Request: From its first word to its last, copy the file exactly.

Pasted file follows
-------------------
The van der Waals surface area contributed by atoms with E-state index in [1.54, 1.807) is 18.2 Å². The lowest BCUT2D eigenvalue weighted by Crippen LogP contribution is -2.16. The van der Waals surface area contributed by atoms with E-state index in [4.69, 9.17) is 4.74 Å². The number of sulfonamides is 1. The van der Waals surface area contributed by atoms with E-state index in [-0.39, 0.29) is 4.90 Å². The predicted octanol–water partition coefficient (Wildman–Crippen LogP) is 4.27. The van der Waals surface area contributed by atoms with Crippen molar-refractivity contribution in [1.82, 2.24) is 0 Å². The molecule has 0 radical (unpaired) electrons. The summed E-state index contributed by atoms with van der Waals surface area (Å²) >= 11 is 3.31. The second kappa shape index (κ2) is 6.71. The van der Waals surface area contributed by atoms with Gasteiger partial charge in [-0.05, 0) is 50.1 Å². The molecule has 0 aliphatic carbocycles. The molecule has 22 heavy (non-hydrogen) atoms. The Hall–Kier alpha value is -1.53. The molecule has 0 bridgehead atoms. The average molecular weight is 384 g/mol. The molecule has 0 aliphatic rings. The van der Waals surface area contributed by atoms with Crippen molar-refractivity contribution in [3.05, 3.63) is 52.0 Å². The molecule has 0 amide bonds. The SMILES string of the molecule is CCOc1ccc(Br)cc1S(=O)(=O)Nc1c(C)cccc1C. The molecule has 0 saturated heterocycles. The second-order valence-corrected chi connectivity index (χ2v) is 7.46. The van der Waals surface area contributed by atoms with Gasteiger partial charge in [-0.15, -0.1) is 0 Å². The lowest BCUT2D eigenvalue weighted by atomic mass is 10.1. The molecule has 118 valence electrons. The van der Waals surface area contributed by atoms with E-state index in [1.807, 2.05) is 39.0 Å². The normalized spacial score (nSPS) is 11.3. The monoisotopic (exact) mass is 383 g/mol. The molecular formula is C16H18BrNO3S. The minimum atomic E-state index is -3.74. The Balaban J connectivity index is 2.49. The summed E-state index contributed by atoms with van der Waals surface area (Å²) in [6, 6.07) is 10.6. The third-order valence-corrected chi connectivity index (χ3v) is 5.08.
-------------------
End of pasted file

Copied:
The van der Waals surface area contributed by atoms with E-state index in [1.54, 1.807) is 18.2 Å². The lowest BCUT2D eigenvalue weighted by Crippen LogP contribution is -2.16. The van der Waals surface area contributed by atoms with E-state index in [4.69, 9.17) is 4.74 Å². The number of sulfonamides is 1. The van der Waals surface area contributed by atoms with E-state index in [-0.39, 0.29) is 4.90 Å². The predicted octanol–water partition coefficient (Wildman–Crippen LogP) is 4.27. The van der Waals surface area contributed by atoms with Crippen molar-refractivity contribution in [1.82, 2.24) is 0 Å². The molecule has 0 radical (unpaired) electrons. The summed E-state index contributed by atoms with van der Waals surface area (Å²) >= 11 is 3.31. The second kappa shape index (κ2) is 6.71. The van der Waals surface area contributed by atoms with Gasteiger partial charge in [-0.05, 0) is 50.1 Å². The molecule has 0 aliphatic carbocycles. The molecule has 22 heavy (non-hydrogen) atoms. The Hall–Kier alpha value is -1.53. The molecule has 0 bridgehead atoms. The average molecular weight is 384 g/mol. The molecule has 0 aliphatic rings. The van der Waals surface area contributed by atoms with Crippen molar-refractivity contribution in [3.05, 3.63) is 52.0 Å². The molecule has 0 amide bonds. The SMILES string of the molecule is CCOc1ccc(Br)cc1S(=O)(=O)Nc1c(C)cccc1C. The molecule has 0 saturated heterocycles. The second-order valence-corrected chi connectivity index (χ2v) is 7.46. The van der Waals surface area contributed by atoms with Gasteiger partial charge in [-0.15, -0.1) is 0 Å². The lowest BCUT2D eigenvalue weighted by atomic mass is 10.1. The molecule has 118 valence electrons. The van der Waals surface area contributed by atoms with E-state index in [1.807, 2.05) is 39.0 Å². The normalized spacial score (nSPS) is 11.3. The monoisotopic (exact) mass is 383 g/mol. The molecular formula is C16H18BrNO3S. The minimum atomic E-state index is -3.74. The Balaban J connectivity index is 2.49. The summed E-state index contributed by atoms with van der Waals surface area (Å²) in [6, 6.07) is 10.6. The third-order valence-corrected chi connectivity index (χ3v) is 5.08.